After 9 years of traveling together, I’m starting to see signs of him slowing down a bit. For reasons I am not 100 percent sure of, I decided on a whim in early January to adopt Cooper, a cattle dog mix puppy I saw at a rescue dog adoption event. He wouldn’t take his eyes off of me as I walked around his cage and once I took him out, I didn’t have the heart to put him back in… so off we went! Now we’re a pack of three and learning how to travel as a team together.
These days, it’s much easier to get away from the crowds and find solitude with your dog, or dogs. With just a few clicks, you can find paradise not too far from where you currently reside. As much as I think I know my current town or region, there are still millions of miles of land to explore in America.
I hope you turn down an unknown road in your area and find your perfect place to roam with your best friend. Here are a handful of places where we love to roam free:
I am often asked for dog friendly destinations and I seem to always tell people to seek out your local BLM lands. www.blm.gov – Because our public lands are so dog friendly, I search for them first so Max and Cooper can be free to roam and explore. Our personal favorite BLM locations are:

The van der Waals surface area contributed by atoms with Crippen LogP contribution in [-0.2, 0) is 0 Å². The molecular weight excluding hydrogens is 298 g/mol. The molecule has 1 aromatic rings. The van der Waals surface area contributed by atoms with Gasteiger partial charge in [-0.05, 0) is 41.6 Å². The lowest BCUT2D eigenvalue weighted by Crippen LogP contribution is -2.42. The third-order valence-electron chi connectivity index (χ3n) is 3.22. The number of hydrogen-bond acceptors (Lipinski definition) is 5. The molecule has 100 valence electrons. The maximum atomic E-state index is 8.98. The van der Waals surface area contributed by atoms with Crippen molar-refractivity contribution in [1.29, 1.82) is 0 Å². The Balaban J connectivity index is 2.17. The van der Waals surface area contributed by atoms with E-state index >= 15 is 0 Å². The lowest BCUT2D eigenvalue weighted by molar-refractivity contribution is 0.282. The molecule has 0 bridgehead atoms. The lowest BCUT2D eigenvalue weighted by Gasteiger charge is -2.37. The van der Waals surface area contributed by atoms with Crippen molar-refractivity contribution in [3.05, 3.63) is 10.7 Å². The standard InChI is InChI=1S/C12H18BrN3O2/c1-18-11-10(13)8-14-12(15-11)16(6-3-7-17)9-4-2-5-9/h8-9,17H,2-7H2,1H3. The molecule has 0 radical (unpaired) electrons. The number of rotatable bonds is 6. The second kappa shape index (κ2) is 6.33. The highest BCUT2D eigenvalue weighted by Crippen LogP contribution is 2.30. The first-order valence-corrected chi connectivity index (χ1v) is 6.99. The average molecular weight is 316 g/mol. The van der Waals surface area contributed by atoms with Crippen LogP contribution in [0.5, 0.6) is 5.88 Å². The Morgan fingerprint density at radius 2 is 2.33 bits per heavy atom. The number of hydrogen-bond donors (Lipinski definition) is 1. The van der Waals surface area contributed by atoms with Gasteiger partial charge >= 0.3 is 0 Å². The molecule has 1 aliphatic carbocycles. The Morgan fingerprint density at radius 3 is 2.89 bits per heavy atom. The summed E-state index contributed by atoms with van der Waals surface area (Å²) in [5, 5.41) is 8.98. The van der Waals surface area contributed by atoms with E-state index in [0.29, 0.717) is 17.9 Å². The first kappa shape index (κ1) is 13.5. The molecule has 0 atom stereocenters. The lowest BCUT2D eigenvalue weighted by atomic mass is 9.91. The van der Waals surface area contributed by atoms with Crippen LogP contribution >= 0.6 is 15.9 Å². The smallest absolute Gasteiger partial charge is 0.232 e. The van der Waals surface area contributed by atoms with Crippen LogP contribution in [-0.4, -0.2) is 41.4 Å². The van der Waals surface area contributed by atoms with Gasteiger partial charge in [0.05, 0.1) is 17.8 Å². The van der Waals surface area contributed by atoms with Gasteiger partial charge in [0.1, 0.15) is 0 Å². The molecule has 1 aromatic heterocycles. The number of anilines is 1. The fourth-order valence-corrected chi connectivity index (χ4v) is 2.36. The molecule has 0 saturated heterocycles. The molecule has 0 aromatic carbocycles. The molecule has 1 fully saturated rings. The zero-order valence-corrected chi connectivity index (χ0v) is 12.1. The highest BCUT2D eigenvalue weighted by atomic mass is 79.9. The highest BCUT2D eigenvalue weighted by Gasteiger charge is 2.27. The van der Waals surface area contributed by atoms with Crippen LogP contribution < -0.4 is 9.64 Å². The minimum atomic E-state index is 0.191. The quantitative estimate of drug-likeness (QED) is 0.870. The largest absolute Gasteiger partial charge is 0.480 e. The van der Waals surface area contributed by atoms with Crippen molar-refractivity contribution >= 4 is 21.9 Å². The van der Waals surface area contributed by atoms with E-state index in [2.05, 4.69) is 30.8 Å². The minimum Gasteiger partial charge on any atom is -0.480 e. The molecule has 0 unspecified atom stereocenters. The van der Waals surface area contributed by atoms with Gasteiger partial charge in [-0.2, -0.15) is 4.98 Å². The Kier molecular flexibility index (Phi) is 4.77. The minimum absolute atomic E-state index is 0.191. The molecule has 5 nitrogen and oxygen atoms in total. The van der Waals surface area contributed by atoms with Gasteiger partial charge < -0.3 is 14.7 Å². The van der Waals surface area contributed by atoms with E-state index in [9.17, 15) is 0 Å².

At the base of Mt. Whitney lies a place called Alabama Hills. Unique rock formations to climb and trails to explore make up this popular spot among boon dockers. It’s right off highway 395 in Lone Pine, CA, and is worth a stop to spend the night under the stars. There are plenty of dirt roads to take in search of your perfect spot to camp and the dogs can wander as they please.
Bonneville Salt Flats
The area is a great place to take photos since everything is against a white background. It’s one of those places where you just want to soak up the beauty and explore. You can unleash your pups and wander as you please. You can drive along the flats and stop wherever you want. The surrounding areas are a great place to camp for free.